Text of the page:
3.4 Investigation of the factors that affect the increased rate of acetyl-CoA synthesis in strain BUOH-SE

Next, we investigated the factors that contributed to the increased rate of acetyl-CoA synthesis in strain BUOH-SE. Pyruvate is a main precursor for acetyl-CoA biosynthesis through the central metabolism, thus the increased carbon incorporation rate of acetyl-CoA is expected to correlate with increased pyruvate consumption. Under the assumption that the effective regeneration of NAD+ via the reductive reaction catalyzed by PduP enabled the increased supply of NAD+ for the conversion of pyruvate to acetyl-CoA catalyzed by pyruvate dehydrogenase complex (PDH), we initially hypothesized that the insufficient NAD+ pool was the limiting factor of strain EL22 for converting pyruvate to acetyl-CoA via PDH. However, our result showed that the intracellular NAD+ concentration of strain EL22 was slightly higher than that of strain BUOH-SE (Table 2), which meant that the intracellular NAD+ concentration of strain EL22 is enough to convert pyruvate to acetyl-CoA via PDH and is therefore not the limiting factor of EL22.
Table 2

Intracellular concentration of NAD+ and NADH and intracellular NADH/NAD+ ratio in strain EL22 and BUOH-SE

 

NAD+ (pmol/mg-dcw)

NADH (pmol/mg-dcw)

NADH/NAD+ ratio

EL22

161 ± 23

44 ± 20

0.29 ± 0.13

BUOH-SE

135 ± 13

51 ± 16

0.39 ± 0.14

The values are the mean ± SD of three replicates

Thus, we focused on free CoA, the co-factor that is necessary for the conversion of pyruvate to acetyl-CoA. We assumed that a more effective regeneration of free CoA from butanoyl-CoA via the reductive reaction catalyzed by PduP enabled the adequate supply of free CoA for the conversion of pyruvate to acetyl-CoA. Since free CoA is undetectable due to its low intracellular concentration, we constructed a strain BUOH-SE w/o pduP incapable of regenerating free CoA from butanoyl-CoA to investigate how free CoA that was regenerated from butanoyl-CoA affected the conversion of pyruvate to acetyl-CoA. In this strain, ter, nphT7, phaJ, and phaB genes were expressed but not PduP (Table 1) thus, it was identical to strain EL22 or BUOH-SE except for its ability to produce 1-butanol from butanoyl-CoA through butanal. Figure 4 shows the ratio of intracellular concentration of pyruvate to acetyl-CoA (PYR/AcCoA ratio) in wild type, strains EL22, BUOH-SE w/o pduP, and BUOH-SE. PYR/AcCoA ratio of strain BUOH-SE markedly decreased compared to that of strain EL22, which indicated that the conversion of pyruvate to acetyl-CoA was enhanced in strain BUOH-SE compared to strain EL22. In contrast, strain BUOH-SE w/o pduP showed a higher PYR/AcCoA ratio than EL22 (Fig. 4), which strongly suggests that free CoA has to be regenerated from butanoyl-CoA for the conversion of pyruvate to acetyl-CoA. In case of strain BUOH-SE, the introduction of PduP gene unexpectedly enhanced free CoA recycling, resulting to an increase in 1-butanol production.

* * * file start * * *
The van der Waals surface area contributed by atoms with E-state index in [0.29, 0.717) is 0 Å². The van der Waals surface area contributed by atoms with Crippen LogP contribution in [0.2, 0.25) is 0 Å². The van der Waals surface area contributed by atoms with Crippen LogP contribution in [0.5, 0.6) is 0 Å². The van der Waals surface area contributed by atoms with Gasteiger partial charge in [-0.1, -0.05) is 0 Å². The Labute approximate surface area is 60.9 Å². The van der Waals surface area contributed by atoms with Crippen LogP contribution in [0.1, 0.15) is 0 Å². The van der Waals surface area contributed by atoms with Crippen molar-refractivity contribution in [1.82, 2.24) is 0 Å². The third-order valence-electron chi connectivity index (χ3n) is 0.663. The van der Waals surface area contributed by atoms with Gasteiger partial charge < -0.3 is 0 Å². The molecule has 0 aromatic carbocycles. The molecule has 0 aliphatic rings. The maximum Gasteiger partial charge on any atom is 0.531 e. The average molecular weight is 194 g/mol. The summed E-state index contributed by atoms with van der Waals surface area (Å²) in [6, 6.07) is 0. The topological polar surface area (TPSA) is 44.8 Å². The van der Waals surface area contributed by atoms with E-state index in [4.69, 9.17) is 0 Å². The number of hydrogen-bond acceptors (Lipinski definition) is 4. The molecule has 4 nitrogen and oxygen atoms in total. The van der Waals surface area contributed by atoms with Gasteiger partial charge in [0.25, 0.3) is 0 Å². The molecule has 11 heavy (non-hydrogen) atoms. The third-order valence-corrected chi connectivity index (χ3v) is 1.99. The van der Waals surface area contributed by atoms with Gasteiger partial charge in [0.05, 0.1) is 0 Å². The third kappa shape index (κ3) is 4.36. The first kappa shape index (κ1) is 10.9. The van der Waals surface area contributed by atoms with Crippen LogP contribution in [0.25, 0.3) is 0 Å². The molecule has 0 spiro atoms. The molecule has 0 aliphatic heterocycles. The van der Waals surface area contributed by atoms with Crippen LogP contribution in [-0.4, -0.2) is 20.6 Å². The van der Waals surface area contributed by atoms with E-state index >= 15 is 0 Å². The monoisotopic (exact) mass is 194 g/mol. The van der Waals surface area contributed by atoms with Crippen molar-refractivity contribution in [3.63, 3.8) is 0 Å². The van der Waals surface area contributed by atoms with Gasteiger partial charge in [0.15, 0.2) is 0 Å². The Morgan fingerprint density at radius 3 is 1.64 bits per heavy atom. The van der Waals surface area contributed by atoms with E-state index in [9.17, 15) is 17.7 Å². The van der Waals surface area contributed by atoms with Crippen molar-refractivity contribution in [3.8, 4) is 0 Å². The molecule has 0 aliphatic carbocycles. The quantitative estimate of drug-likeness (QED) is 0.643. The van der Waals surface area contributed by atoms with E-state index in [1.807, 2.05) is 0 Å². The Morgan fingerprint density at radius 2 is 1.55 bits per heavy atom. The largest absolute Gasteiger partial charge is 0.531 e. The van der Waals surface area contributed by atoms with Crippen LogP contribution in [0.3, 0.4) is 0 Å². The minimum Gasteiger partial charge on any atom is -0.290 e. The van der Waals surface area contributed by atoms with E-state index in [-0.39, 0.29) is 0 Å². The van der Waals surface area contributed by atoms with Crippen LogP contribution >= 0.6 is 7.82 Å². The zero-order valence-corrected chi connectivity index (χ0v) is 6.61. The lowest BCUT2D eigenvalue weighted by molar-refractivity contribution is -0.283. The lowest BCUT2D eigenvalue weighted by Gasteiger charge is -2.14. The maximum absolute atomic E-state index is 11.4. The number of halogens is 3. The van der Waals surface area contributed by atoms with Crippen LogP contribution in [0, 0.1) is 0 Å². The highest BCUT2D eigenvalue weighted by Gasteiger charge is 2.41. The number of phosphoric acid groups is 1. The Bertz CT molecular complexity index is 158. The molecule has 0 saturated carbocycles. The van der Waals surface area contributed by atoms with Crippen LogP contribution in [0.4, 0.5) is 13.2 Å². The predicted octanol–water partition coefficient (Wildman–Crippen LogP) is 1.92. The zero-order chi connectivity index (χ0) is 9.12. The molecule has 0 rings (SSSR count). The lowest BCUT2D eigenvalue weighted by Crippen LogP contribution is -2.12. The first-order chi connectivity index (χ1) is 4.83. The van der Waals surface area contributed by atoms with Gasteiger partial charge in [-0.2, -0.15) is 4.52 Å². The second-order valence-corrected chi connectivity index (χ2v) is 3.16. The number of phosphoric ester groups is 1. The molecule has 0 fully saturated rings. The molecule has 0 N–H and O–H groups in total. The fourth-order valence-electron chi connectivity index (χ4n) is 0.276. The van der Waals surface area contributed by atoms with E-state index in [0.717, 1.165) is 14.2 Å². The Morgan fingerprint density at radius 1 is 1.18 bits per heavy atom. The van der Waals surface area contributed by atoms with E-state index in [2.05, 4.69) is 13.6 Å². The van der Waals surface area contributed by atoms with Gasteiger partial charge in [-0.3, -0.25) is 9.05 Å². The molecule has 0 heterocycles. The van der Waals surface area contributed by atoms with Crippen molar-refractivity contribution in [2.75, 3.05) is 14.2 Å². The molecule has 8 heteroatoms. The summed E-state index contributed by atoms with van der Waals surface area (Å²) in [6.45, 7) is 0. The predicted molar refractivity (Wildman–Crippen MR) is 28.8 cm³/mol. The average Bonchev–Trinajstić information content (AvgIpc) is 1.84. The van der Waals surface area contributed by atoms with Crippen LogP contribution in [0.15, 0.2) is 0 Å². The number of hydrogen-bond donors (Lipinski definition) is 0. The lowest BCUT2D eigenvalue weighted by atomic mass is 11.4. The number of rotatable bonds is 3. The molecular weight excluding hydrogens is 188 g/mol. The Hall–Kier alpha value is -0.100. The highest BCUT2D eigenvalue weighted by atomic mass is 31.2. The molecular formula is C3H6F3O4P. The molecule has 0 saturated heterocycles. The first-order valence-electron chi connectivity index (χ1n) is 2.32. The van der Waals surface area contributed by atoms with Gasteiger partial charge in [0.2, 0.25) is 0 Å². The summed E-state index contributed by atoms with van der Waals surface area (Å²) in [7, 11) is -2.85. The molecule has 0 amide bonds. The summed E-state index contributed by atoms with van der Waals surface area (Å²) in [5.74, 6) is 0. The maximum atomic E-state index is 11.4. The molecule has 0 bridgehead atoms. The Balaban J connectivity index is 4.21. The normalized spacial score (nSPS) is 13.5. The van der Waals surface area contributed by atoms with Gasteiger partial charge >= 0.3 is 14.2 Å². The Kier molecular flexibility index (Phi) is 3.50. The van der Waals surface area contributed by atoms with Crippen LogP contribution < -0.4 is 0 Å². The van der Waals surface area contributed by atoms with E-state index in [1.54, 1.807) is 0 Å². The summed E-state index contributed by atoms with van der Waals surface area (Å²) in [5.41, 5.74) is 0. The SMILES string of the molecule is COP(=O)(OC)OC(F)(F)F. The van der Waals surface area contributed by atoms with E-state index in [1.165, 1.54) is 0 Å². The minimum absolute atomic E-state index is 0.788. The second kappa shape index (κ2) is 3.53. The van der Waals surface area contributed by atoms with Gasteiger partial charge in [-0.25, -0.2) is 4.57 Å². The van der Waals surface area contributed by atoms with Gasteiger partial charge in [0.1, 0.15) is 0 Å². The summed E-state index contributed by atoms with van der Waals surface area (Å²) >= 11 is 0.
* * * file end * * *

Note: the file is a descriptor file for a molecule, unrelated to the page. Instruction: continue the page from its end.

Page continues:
Fig. 4

PYR/AcCoA ratio in wild type, strain EL22, BUOH-SE w/o pduP and BUOH-SE. Error bar shows standard deviation

4 Discussion

In this study, we characterized the differences in 1-butanol biosynthesis of strains with different genetic backgrounds by quantitative metabolic profiling of acyl-CoAs. Acetoacetyl-CoA, 3-hydroxybutyryl-CoA and crotonoyl-CoA were undetectable in all strains, and as well as their corresponding 13C-labelled forms in the 13C-labelled cell extract. Considering the fact that there was no significant loss of the metabolites during the extraction procedure (Table S3), we inferred that the intracellular concentration of these three acyl-CoAs was too low compared to the detectable levels of other acyl-CoAs namely acetyl-CoA, malonyl-CoA and butanoyl-CoA. We therefore inferred that there was no bottleneck reaction in the conversion of acetoacetyl-CoA to crotonoyl-CoA through 3-hydroxybutyryl-CoA. In fact, acetyl-CoA was effectively converted to butanoyl-CoA in both NADH-dependent reaction (in strain EL14 and strain EL20) and NADPH-dependent reaction (in strain EL22 and strain BUOH-SE) (Figs. 1, 2). In the case of low expression levels of (S)-3-hydroxybutyryl-CoA dehydrogenase encoded by hbd, the conversion of acetoacetyl-CoA to (S)-3-hydroxybutyryl-CoA becomes a rate-limiting step in the production of butanoyl-CoA (Fischer et al. 2010). Therefore, the expression levels of (S)-3-hydroxybutyryl-CoA dehydrogenase in the 1-butanol-producing cyanobacteria may be enough to facilitate the conversion of acetoacetyl-CoA to (S)-3-hydroxybutyryl-CoA. Regarding the conversion of crotonoyl-CoA to butanoyl-CoA, it is catalyzed by the NADH-dependent trans-enoyl-CoA reductase Ter derived from Treponema denticola in the engineered cyanobacteria. This enzyme is oxygen-tolerant and irreversible compared to the native enzyme in Clostridium species catalyzing the conversion of crotonoyl-CoA to butanoyl-CoA, which is oxygen-sensitive and reversible (Inui et al. 2008). Hence, it is possible that there was a more straightforward conversion of crotonoyl-CoA to butanoyl-CoA in the engineered cyanobacteria. Using quantitative target analysis of acyl-CoAs in the 1-butanol biosynthesis, we validated our previous hypothesis that the oxygen sensitivity of CoA-acylating aldehyde dehydrogenase is a possible key limiting factor in cyanobacteria for the production of 1-butanol through the CoA-dependent pathway (Lan et al. 2013). In this study, we also showed that intracellular butanoyl-CoA is still available as a precursor for 1-butanol biosynthesis. Therefore, improving the enzyme activity of CoA-acylating aldehyde dehydrogenase or substituting another enzyme with more preferable kinetic parameters such as K m and k cat may further improve the 1-butanol productivity. Another presumable strategy is to utilize acetate CoA-transferase which catalyzes the reaction of butyrate and acetyl-CoA production from butanoyl-CoA and acetate (Vanderwinkel et al. 1968). Subsequently, butyrate can be converted to 1-butanol via two reactions catalyzed by carboxylic acid reductase and aldehyde dehydrogenase, respectively (Pásztor et al. 2014). This additional bypassing pathway may play a role to increase consumption rate of butanoyl-CoA for 1-butanol biosynthesis.